A lean management concept is based upon the elimination of everything that does not bring added value to the respective product or service from the supply, production and sale process. And… please accept my deepest apologies for this simplification, Dear lean management experts, or whoever is reading this article…
Normally, as the best benchmark of a successful lean implementation, proponents of this idea point out the TPS or Toyota Production System. Lean processes are constantly excelled in the Toyota Corporation resulting in the well-known reliability of this company’s products. Of course, we can also mention other roots of a lean idea. These are the organisational improvements and inventions of Henry Ford, the father of the modern automotive industry and mass production in general.
I must confess here and now, that I am not an expert in lean management, but only in risk management. Thus, when a discussion titled “defects of lean management” appeared on my “radar screen” some time ago, my attention was drawn to the word “defects”. From “defects” (I thought) there is just one step to “risks”, and, after all, that’s what tigers do best!
Firstly, I dare say that at least some protagonists of a lean approach I have seen believe that this System (or solution, or idea, or managerial philosophy, whatever you call it) has a risk management component already included. Lean is so perfect and all-problem-solving super-duper, that no separate risk management is needed. Fact?
News about ideal risk-free circumstances is always good news because, for a risk manager, as Donald Rumsfeld, the once US former Secretary of Defence remarked in his ironic speech: “There are known knowns. These are things we know that we know. There are known unknowns. That is to say, there are things that we know we don’t know. But there are also unknown unknowns. There are things we don’t know we don’t know.” And, we could also quote here another famous thinker: “…the more he looked inside, the more Piglet wasn’t there.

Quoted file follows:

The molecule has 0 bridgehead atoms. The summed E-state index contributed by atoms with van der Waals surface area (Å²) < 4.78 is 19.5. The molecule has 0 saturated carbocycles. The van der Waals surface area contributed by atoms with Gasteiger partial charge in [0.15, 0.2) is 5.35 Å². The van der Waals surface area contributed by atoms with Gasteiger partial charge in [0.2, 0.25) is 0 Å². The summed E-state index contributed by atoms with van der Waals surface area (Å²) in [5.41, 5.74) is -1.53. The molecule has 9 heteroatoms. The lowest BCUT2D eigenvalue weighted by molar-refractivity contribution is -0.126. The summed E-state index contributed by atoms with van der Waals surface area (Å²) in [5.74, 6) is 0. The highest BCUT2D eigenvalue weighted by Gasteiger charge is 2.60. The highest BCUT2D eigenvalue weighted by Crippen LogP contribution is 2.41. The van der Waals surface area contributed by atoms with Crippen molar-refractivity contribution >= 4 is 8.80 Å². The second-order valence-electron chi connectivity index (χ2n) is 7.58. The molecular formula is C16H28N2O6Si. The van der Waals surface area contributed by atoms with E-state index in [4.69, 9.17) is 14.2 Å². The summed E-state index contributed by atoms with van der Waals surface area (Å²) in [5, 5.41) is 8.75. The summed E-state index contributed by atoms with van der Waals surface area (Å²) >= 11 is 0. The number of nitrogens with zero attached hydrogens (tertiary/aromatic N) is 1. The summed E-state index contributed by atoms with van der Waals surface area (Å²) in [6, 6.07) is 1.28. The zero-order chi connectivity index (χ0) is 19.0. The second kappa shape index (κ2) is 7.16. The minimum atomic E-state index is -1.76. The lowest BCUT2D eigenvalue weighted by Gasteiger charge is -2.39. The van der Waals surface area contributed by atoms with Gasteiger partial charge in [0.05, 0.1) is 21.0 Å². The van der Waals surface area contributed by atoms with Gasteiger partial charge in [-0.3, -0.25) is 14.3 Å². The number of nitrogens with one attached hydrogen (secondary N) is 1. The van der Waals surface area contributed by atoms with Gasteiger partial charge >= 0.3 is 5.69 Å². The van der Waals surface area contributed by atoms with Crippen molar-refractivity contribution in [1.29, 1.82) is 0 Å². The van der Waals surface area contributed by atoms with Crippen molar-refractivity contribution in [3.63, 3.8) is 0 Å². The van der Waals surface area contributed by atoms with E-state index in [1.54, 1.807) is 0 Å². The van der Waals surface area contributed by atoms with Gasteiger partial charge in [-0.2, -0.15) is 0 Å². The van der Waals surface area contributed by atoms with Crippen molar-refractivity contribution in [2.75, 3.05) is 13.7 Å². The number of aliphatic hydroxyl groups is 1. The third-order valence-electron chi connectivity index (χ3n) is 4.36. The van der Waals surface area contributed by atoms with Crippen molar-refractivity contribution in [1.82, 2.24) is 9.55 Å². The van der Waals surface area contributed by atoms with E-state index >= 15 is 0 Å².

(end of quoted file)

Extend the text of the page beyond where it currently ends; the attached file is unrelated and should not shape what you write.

And here you are! Even before considering the known and unknown advantages of lean management, just some simple research of easily available sources such as The Financial Times or The WSJ shows that… The risk is still there and, what a surprise! The best example is indeed the Toyota Production System itself!
Sources indicate, for example, that the slimming of the supply chains of the world’s largest auto maker that embrace the elimination of an “excessive” number of suppliers results in a simultaneous increase of a “classic” supply chain risk. That relationship was dramatically demonstrated during the tragic tsunami in Japan in 2014.
Another manifestation of “lean” philosophy is a specific approach to product design, which allows automakers to use the same elements in different car models. By the way, this is indeed a global trend, because all cars lookalike, don’t they?
Of course, from the point of view of production and cost efficiency, lean is good and brings profits but assume that something dramatic happens with a “lean” supplier of a very small but very important part and in a moment, production of all Toyota models Yaris, Corolla, Lexus is affected. Well, maybe, not Lexus and Yaris together, apologies for simplifying (as a lean management and Lexus non-expert).
These long chains
Unfortunately, a nasty and hidden risks of lean management not only creates a threat of supply chain interruption (or even total business interruption) but also immediately sets off a reputational risk. Every journalist appreciates the good news of bad news coming from top business names, as Toyota is. And carmakers are undoubtedly on the top of their “Breaking news” agenda.
Of course, the competition, politicians and other risk “stakeholders” are not going to miss an opportunity. Just think about the scandal of alleged “self-accelerating” Toyotas. Incidentally, the case appeared to be faked and simply not true. It was finally explained in favour of Toyota but… who remembers it today, in a world of an electronic public opinion, mindless social media bringing a verdict of “guilty” in seconds?